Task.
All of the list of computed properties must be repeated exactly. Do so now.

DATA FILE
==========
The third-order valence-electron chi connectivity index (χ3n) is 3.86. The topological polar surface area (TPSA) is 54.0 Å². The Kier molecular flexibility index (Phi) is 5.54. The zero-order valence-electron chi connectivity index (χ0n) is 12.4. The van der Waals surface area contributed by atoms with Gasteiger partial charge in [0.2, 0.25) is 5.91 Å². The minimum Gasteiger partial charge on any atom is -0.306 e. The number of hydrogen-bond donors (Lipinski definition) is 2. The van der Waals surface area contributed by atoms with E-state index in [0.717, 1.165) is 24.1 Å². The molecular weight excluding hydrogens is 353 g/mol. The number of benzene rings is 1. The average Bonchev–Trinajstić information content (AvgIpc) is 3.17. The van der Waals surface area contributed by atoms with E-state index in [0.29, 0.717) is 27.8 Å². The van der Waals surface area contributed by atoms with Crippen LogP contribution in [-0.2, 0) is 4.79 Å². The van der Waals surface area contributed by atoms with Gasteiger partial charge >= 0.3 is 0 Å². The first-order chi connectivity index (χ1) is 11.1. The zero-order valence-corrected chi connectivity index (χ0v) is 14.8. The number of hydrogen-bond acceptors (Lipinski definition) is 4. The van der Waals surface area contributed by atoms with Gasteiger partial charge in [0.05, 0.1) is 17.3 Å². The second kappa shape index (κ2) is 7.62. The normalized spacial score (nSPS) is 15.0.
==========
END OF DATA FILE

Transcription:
The third-order valence-electron chi connectivity index (χ3n) is 3.86. The topological polar surface area (TPSA) is 54.0 Å². The Kier molecular flexibility index (Phi) is 5.54. The zero-order valence-electron chi connectivity index (χ0n) is 12.4. The van der Waals surface area contributed by atoms with Gasteiger partial charge in [0.2, 0.25) is 5.91 Å². The minimum Gasteiger partial charge on any atom is -0.306 e. The number of hydrogen-bond donors (Lipinski definition) is 2. The van der Waals surface area contributed by atoms with E-state index in [0.717, 1.165) is 24.1 Å². The molecular weight excluding hydrogens is 353 g/mol. The number of benzene rings is 1. The average Bonchev–Trinajstić information content (AvgIpc) is 3.17. The van der Waals surface area contributed by atoms with E-state index in [0.29, 0.717) is 27.8 Å². The van der Waals surface area contributed by atoms with Crippen LogP contribution in [-0.2, 0) is 4.79 Å². The van der Waals surface area contributed by atoms with Gasteiger partial charge >= 0.3 is 0 Å². The first-order chi connectivity index (χ1) is 11.1. The zero-order valence-corrected chi connectivity index (χ0v) is 14.8. The number of hydrogen-bond acceptors (Lipinski definition) is 4. The van der Waals surface area contributed by atoms with Gasteiger partial charge in [0.05, 0.1) is 17.3 Å². The second kappa shape index (κ2) is 7.62. The normalized spacial score (nSPS) is 15.0.